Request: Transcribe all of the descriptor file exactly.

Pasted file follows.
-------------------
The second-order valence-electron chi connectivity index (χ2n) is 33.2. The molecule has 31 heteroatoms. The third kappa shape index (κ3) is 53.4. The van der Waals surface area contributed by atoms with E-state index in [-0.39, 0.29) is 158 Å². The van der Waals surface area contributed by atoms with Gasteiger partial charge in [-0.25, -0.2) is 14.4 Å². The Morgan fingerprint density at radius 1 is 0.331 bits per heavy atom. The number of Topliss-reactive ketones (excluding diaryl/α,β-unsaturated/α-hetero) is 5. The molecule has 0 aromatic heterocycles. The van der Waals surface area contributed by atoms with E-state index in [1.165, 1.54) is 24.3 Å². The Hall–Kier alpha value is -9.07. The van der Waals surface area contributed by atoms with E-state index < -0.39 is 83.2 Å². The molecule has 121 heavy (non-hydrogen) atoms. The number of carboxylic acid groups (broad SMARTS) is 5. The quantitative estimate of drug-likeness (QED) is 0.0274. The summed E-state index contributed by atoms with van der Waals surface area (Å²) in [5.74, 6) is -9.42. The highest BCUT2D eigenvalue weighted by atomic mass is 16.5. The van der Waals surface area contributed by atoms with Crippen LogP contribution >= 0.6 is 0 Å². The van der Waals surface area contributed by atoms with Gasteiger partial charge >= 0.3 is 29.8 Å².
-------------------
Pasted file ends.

The second-order valence-electron chi connectivity index (χ2n) is 33.2. The molecule has 31 heteroatoms. The third kappa shape index (κ3) is 53.4. The van der Waals surface area contributed by atoms with E-state index in [-0.39, 0.29) is 158 Å². The van der Waals surface area contributed by atoms with Gasteiger partial charge in [-0.25, -0.2) is 14.4 Å². The Morgan fingerprint density at radius 1 is 0.331 bits per heavy atom. The number of Topliss-reactive ketones (excluding diaryl/α,β-unsaturated/α-hetero) is 5. The molecule has 0 aromatic heterocycles. The van der Waals surface area contributed by atoms with E-state index in [1.165, 1.54) is 24.3 Å². The Hall–Kier alpha value is -9.07. The van der Waals surface area contributed by atoms with E-state index < -0.39 is 83.2 Å². The molecule has 121 heavy (non-hydrogen) atoms. The number of carboxylic acid groups (broad SMARTS) is 5. The quantitative estimate of drug-likeness (QED) is 0.0274. The summed E-state index contributed by atoms with van der Waals surface area (Å²) in [5.74, 6) is -9.42. The highest BCUT2D eigenvalue weighted by atomic mass is 16.5. The van der Waals surface area contributed by atoms with Crippen LogP contribution >= 0.6 is 0 Å². The van der Waals surface area contributed by atoms with Gasteiger partial charge >= 0.3 is 29.8 Å².